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Marcotte gives it her best shots in Colorado

Arriving in Colorado Springs last week for her first world cup event, Pelly Crossings' Danielle Marcotte received some rather presumptuous advice.

Arriving in Colorado Springs last week, Pelly Crossings’ Danielle Marcotte received some rather presumptuous advice.

“It was my first world cup and I wasn’t really sure how big it was,” said Marcotte. “Because I was the only junior out of the 100 people who competed (in my division), they said you won’t make top eight, so just shoot as if it’s a practice.”

Taking aim at the 2009 USA Shooting Winter Airgun Championships, which hosted 260 rifle and pistol airgun shooters from the US plus 40 more from 11 countries from around the world, Marcotte, 16, made the top five.

“Danielle could have turned around backwards, pointed the pistol behind her and she would have done fine,” said Darcy Marcotte, Danielle’s coach and father. “She did awesome.”

Competing in the junior women’s 10-metre air pistol event, Marcotte ended the three-day shoot with the highest score in her division and second out of all junior categories..

“There were three days of competition, I am used to one or two, so I think that just wore me out,” said Marcotte. “That was like four days of shooting, with practice the first day.

“Usually I can tell when I’m worn out because I start shooting really fast.”

The highpoint for Marcotte came on the second day of competition, setting her first personal best score in competition since shooting in Brazil in 2007. She moved up from 376 to 378 (out of a possible 400), producing the second highest score of all women that day.

“You can have a personal best in practice, with no pressure, as much time as you want,” said Marcotte. “Usually in competition your score drops because of pressure, time and other things can go wrong - you’re nervous.”

As thrilled with her results as she and her father were, Marcotte found the first two days of shooting to be more frustrating than anything.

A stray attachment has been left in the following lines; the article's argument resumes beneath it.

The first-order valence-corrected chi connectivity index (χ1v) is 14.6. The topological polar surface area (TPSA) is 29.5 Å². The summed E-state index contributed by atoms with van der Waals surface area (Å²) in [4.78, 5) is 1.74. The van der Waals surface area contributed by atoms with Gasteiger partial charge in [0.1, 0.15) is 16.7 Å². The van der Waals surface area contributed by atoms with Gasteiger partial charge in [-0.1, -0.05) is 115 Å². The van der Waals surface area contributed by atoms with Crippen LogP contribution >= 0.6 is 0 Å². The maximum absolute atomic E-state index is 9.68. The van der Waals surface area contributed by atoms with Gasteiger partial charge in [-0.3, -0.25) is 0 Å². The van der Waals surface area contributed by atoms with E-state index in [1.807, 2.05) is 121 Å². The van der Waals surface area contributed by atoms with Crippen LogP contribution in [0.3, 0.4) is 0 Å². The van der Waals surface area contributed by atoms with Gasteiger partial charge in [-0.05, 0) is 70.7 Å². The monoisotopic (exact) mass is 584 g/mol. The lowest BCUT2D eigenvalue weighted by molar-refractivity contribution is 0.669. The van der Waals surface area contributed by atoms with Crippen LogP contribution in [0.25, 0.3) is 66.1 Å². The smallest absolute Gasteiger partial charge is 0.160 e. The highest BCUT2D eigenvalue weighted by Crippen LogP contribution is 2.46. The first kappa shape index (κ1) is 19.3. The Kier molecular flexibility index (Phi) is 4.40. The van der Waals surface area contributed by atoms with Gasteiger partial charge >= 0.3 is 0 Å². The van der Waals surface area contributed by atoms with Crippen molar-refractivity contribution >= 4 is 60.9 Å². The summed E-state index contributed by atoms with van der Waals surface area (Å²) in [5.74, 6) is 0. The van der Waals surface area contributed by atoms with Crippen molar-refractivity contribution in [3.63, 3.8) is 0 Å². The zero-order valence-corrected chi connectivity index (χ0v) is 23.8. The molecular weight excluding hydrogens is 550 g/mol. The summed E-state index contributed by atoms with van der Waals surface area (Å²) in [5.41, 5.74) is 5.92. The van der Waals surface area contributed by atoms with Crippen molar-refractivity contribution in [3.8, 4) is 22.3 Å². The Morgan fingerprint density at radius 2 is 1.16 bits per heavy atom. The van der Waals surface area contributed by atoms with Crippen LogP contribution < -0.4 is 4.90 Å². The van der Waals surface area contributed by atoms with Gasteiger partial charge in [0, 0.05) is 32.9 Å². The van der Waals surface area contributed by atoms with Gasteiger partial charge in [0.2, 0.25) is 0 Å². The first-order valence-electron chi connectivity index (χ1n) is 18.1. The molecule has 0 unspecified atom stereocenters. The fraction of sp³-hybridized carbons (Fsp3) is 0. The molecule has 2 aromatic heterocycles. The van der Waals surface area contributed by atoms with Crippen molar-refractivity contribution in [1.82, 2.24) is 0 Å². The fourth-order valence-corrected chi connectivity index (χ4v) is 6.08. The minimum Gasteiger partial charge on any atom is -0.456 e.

During a practice session the day before the start of the championships, Marcotte encountered difficulties with her sights and also had a bad time with an electronic target system, in which you see a computerized representation of where each shot hit the target.

“I never really liked those because I’m just paranoid that they’re not giving me the right score,” said Marcotte, who prefers old fashioned paper targets. “My target actually broke, so I didn’t get to sight my shots. And I couldn’t shoot anymore because it was during a practice and you couldn’t call a ceasefire to go check the target, because it wouldn’t be fair to all the other shooters.

“So I switched to a paper target, but I was just so mad my shots were going all over.

“Because I was mad about the targets, I turned my sights the wrong way, which made my shots go more to the right.”

Marcotte ended the first day of shooting with a score of 366, up from the 355 she had to shoot each day to qualify for another world cup event in Guatemala, which could gain her entry into the first ever Youth Olympics Games being held next August in Singapore.

“Now that I shot my MQS (match qualifying score) three days in a row, now I get to go to Guatemala,” said Marcotte. “There, they’ll pick the top Canadian, which is me, to go to Singapore. That’s why this competition was so important.

“Three, fifty-five isn’t a big score, but when you have nerves and knowing what losing that match would mean - not going to Mexico or Singapore, two places I’ve never been - that can stay in the back of your head and things could happen.”

After taking some time off, Marcotte will be in action in February at the Grand Prix Airgun Championships in Toronto, where she took first in the junior women’s 10-metre pistol division the last two years.

More recently, Marcotte, a sergeant in the Junior Rangers, won the Top Shot title at the Junior Ranger Regional Air Rifle Championship two weeks ago in Yellowknife, NWT, shooting a 295 out of 310. She also finished second in a first-ever national Junior Rangers shoot in Labrador at the end of May. The next month, competing in her first .22-calibre competition, the 2009 Alberta Provincial Handgun Championship, she won gold in the junior women’s 25-metre sport pistol event.

At the Canadian National Pistol Championships in Calgary in August, Marcotte won two gold medals in the 25-metre sport pistol and the 10-metre air pistol, both in junior divisions.

No stranger to success at the event, Marcotte won gold in 2007 and silver in 2008 for the 10-metre air pistol at the championships.

Contact Tom Patrick at